The department has had many students from overseas and in evaluating academic distinction makes every effort to make appropriate allowances for the differences in grading and examination systems. Successful applicants from Great Britain usually have a first class or a high second class degree.
  3. Letters of Recommendation: A minimum of three letters of recommendation is required. The committee values letters that are frank and specific as to the applicant’s achievement and promise. If possible, recommenders should make comparisons with other students they know have applied to or enrolled at Berkeley. The contacts for letters of recommendation will be entered by you during the online application process. Recommenders will be contacted via email to submit their recommendation online.
  4. GRE Scores: The program no longer requires GRE scores for applications to the program.
  5. Statement of Purpose: The committee appreciates clearly-written and cogent statements of purpose explaining why applicants are interested in graduate work in classics, what they hope to accomplish, and where their eventual specialization may lie. The statement of purpose is also the appropriate place for the applicant to address and explain any particular weaknesses in the dossier.
  6. Writing Sample: The committee finds it helpful for candidates to submit a sample of scholarly writing, such as a paper written for a course or a portion of a senior honors thesis. (A candidate who wishes to submit an entire honors thesis should submit a summary with the application and indicate its most representative sections.) Writing samples are submitted as part of the online application. Members of committees differ in their treatment of writing samples. Some refer to them only if they judge the previous five criteria insufficiently indicative.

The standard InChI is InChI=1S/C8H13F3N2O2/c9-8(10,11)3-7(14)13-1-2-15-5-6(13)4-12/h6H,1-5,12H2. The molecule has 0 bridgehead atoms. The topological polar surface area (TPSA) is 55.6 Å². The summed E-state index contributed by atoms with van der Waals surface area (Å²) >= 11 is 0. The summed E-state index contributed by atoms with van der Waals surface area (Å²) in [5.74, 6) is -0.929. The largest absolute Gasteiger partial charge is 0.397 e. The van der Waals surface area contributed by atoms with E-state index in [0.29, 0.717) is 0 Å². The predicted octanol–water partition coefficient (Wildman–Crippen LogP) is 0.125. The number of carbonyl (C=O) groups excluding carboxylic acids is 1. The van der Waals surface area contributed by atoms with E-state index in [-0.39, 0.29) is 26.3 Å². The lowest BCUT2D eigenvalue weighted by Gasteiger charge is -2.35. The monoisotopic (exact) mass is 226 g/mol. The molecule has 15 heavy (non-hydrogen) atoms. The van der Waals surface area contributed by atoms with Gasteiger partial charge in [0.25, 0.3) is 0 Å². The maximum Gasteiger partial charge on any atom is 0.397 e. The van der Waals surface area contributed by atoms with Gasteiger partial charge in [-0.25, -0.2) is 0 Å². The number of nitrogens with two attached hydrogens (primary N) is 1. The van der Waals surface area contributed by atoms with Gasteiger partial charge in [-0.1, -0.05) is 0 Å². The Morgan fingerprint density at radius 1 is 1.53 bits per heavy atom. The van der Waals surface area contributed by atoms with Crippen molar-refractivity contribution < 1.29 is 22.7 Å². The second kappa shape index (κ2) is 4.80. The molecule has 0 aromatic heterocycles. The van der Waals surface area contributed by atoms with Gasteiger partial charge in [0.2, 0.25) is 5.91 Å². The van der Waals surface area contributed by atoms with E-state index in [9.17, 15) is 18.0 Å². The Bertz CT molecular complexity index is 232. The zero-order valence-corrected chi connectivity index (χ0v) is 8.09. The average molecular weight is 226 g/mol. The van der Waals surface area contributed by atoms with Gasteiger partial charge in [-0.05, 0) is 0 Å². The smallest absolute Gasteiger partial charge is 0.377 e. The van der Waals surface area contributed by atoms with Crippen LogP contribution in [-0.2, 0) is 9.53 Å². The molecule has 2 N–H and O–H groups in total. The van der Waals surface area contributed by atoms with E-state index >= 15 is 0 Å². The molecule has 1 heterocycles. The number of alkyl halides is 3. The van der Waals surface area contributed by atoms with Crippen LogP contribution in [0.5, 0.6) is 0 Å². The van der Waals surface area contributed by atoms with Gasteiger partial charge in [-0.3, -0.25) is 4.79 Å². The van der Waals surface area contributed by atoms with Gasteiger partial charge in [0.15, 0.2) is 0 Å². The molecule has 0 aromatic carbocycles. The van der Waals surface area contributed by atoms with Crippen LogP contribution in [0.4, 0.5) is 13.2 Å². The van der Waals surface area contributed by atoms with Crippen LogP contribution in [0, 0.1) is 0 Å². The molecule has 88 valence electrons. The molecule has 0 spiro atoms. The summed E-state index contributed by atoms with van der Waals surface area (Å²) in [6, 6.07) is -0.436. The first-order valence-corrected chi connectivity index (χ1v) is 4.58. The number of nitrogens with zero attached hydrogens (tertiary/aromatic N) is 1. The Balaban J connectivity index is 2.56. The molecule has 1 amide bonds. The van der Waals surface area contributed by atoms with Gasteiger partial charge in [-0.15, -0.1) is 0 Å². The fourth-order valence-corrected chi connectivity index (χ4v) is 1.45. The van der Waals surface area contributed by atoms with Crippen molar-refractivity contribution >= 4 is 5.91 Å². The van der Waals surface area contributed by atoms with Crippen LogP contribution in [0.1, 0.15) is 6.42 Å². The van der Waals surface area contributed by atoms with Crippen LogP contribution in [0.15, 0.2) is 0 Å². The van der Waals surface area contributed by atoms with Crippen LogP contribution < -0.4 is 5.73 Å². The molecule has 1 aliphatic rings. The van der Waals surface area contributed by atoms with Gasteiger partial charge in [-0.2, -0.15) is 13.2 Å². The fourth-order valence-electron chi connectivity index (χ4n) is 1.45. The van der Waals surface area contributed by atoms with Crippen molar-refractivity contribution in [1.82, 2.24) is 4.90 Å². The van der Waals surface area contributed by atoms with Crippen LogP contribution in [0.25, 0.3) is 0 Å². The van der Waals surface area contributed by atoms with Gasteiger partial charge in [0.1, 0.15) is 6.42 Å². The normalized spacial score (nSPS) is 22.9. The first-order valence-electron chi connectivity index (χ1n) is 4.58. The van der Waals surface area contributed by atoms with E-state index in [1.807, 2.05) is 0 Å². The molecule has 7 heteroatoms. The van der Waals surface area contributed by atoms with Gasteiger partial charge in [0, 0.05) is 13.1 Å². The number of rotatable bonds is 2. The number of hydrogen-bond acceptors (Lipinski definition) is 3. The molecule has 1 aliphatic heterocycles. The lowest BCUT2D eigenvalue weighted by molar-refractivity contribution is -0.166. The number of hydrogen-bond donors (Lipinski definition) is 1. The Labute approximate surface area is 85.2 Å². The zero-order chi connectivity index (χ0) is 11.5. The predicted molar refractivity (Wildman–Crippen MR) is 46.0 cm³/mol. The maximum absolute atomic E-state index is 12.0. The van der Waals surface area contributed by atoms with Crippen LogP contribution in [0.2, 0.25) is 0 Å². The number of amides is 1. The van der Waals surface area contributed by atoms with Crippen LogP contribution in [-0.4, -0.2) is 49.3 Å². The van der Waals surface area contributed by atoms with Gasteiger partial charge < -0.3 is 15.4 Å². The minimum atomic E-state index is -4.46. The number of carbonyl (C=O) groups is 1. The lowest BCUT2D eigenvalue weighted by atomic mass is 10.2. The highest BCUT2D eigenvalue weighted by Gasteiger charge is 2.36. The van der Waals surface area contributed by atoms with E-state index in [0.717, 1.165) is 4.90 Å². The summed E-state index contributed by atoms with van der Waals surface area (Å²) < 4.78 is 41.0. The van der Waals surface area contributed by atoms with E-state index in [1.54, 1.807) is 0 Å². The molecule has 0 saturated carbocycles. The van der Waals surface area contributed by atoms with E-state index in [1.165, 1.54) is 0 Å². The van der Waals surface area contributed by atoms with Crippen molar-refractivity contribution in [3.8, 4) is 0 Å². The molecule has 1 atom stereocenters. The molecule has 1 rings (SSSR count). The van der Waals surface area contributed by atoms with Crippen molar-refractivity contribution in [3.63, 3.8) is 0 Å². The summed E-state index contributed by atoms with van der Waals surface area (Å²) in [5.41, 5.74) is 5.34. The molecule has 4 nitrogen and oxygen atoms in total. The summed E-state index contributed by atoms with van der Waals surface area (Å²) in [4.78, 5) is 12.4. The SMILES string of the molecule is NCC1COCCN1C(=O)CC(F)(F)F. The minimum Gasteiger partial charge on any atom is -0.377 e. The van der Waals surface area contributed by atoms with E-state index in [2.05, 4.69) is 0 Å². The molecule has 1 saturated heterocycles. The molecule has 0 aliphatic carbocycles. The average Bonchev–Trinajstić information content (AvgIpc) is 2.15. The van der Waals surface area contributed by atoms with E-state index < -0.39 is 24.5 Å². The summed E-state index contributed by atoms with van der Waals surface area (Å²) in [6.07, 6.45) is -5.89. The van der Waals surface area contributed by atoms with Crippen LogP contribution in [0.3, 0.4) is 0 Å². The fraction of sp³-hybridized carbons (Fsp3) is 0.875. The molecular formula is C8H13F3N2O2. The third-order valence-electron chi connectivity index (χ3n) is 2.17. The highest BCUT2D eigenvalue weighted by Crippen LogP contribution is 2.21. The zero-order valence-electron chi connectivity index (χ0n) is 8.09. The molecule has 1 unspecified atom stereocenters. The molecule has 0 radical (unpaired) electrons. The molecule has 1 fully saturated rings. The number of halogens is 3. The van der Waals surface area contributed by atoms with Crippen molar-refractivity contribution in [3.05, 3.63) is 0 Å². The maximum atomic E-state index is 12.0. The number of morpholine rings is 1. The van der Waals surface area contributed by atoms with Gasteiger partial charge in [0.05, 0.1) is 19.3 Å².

Doctoral Degree Requirements


CLASSIC C204Proseminar in Classical Archaeology and Ancient Art2,4
CLASSIC 375Teaching of Classics: Methods and Problems3
Elective Courses:12
12 units in Classical Archaeology, Art History, or Classics, courses numbered above 204
Elective Seminar in Ancient History, unless exam is taken in this field
Two Electives in Greek History, unless exam is taken in this field
Two Roman History Electives, unless exam is taken in this field


Classical Archaeology

Contact Information

Department of Classics

3413 Dwinelle Hall

Phone: 510-642-4218

Fax: 510-643-2959

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Department Chair

Dylan Sailor

Head Graduate Advisor

Leslie Kurke

Graduate Student Advisor

Kristen Brooks

3411 Dwinelle